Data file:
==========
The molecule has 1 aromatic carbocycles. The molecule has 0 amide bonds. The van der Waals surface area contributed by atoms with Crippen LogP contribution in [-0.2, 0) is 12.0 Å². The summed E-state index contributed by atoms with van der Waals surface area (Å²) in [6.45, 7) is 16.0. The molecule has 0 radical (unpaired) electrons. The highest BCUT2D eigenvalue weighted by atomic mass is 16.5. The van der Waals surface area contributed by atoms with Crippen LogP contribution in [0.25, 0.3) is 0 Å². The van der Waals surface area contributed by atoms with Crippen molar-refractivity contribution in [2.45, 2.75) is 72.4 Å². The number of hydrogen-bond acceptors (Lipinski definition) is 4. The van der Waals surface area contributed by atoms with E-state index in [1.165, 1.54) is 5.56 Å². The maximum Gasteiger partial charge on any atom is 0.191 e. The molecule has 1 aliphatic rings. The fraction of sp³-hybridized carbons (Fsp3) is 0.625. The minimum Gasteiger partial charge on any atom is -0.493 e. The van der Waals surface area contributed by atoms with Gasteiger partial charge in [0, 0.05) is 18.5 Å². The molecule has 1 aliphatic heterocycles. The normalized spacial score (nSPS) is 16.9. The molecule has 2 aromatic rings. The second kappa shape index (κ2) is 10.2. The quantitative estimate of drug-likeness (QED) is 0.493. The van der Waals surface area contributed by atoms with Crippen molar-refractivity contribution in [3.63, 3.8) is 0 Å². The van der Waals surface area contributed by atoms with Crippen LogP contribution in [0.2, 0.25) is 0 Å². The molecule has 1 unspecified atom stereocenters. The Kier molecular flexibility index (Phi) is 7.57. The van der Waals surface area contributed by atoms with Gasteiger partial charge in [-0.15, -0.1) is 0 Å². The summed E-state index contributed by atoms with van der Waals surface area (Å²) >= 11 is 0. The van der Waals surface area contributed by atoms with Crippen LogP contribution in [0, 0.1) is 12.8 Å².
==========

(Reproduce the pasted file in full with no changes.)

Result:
The molecule has 1 aromatic carbocycles. The molecule has 0 amide bonds. The van der Waals surface area contributed by atoms with Crippen LogP contribution in [-0.2, 0) is 12.0 Å². The summed E-state index contributed by atoms with van der Waals surface area (Å²) in [6.45, 7) is 16.0. The molecule has 0 radical (unpaired) electrons. The highest BCUT2D eigenvalue weighted by atomic mass is 16.5. The van der Waals surface area contributed by atoms with Crippen LogP contribution in [0.25, 0.3) is 0 Å². The van der Waals surface area contributed by atoms with Crippen molar-refractivity contribution in [2.45, 2.75) is 72.4 Å². The number of hydrogen-bond acceptors (Lipinski definition) is 4. The van der Waals surface area contributed by atoms with E-state index in [1.165, 1.54) is 5.56 Å². The maximum Gasteiger partial charge on any atom is 0.191 e. The molecule has 1 aliphatic rings. The fraction of sp³-hybridized carbons (Fsp3) is 0.625. The minimum Gasteiger partial charge on any atom is -0.493 e. The van der Waals surface area contributed by atoms with Gasteiger partial charge in [0, 0.05) is 18.5 Å². The molecule has 1 aliphatic heterocycles. The normalized spacial score (nSPS) is 16.9. The molecule has 2 aromatic rings. The second kappa shape index (κ2) is 10.2. The quantitative estimate of drug-likeness (QED) is 0.493. The van der Waals surface area contributed by atoms with Crippen molar-refractivity contribution in [3.63, 3.8) is 0 Å². The van der Waals surface area contributed by atoms with Crippen LogP contribution in [0.2, 0.25) is 0 Å². The molecule has 1 unspecified atom stereocenters. The Kier molecular flexibility index (Phi) is 7.57. The van der Waals surface area contributed by atoms with Gasteiger partial charge in [-0.15, -0.1) is 0 Å². The summed E-state index contributed by atoms with van der Waals surface area (Å²) >= 11 is 0. The van der Waals surface area contributed by atoms with Crippen LogP contribution in [0, 0.1) is 12.8 Å².